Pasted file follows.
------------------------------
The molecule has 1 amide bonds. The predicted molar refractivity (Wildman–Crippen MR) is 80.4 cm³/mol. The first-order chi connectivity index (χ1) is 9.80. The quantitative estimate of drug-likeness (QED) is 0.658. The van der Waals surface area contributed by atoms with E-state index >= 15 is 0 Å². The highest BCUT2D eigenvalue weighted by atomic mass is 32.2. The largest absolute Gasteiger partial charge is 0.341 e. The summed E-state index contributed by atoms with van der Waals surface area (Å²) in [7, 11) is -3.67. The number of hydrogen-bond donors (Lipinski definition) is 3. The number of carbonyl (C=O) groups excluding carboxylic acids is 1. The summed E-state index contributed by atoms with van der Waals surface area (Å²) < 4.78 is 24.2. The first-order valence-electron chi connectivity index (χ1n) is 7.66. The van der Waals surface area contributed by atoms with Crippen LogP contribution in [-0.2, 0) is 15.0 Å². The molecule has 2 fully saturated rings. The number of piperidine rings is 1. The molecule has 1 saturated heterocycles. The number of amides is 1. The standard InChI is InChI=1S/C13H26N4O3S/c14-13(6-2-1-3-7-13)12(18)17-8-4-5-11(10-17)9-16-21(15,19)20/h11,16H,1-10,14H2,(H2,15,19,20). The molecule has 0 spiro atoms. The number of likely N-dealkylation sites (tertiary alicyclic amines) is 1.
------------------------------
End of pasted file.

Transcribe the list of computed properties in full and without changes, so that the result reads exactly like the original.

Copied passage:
The molecule has 1 amide bonds. The predicted molar refractivity (Wildman–Crippen MR) is 80.4 cm³/mol. The first-order chi connectivity index (χ1) is 9.80. The quantitative estimate of drug-likeness (QED) is 0.658. The van der Waals surface area contributed by atoms with E-state index >= 15 is 0 Å². The highest BCUT2D eigenvalue weighted by atomic mass is 32.2. The largest absolute Gasteiger partial charge is 0.341 e. The summed E-state index contributed by atoms with van der Waals surface area (Å²) in [7, 11) is -3.67. The number of hydrogen-bond donors (Lipinski definition) is 3. The number of carbonyl (C=O) groups excluding carboxylic acids is 1. The summed E-state index contributed by atoms with van der Waals surface area (Å²) < 4.78 is 24.2. The first-order valence-electron chi connectivity index (χ1n) is 7.66. The van der Waals surface area contributed by atoms with Crippen LogP contribution in [-0.2, 0) is 15.0 Å². The molecule has 2 fully saturated rings. The number of piperidine rings is 1. The molecule has 1 saturated heterocycles. The number of amides is 1. The standard InChI is InChI=1S/C13H26N4O3S/c14-13(6-2-1-3-7-13)12(18)17-8-4-5-11(10-17)9-16-21(15,19)20/h11,16H,1-10,14H2,(H2,15,19,20). The molecule has 0 spiro atoms. The number of likely N-dealkylation sites (tertiary alicyclic amines) is 1.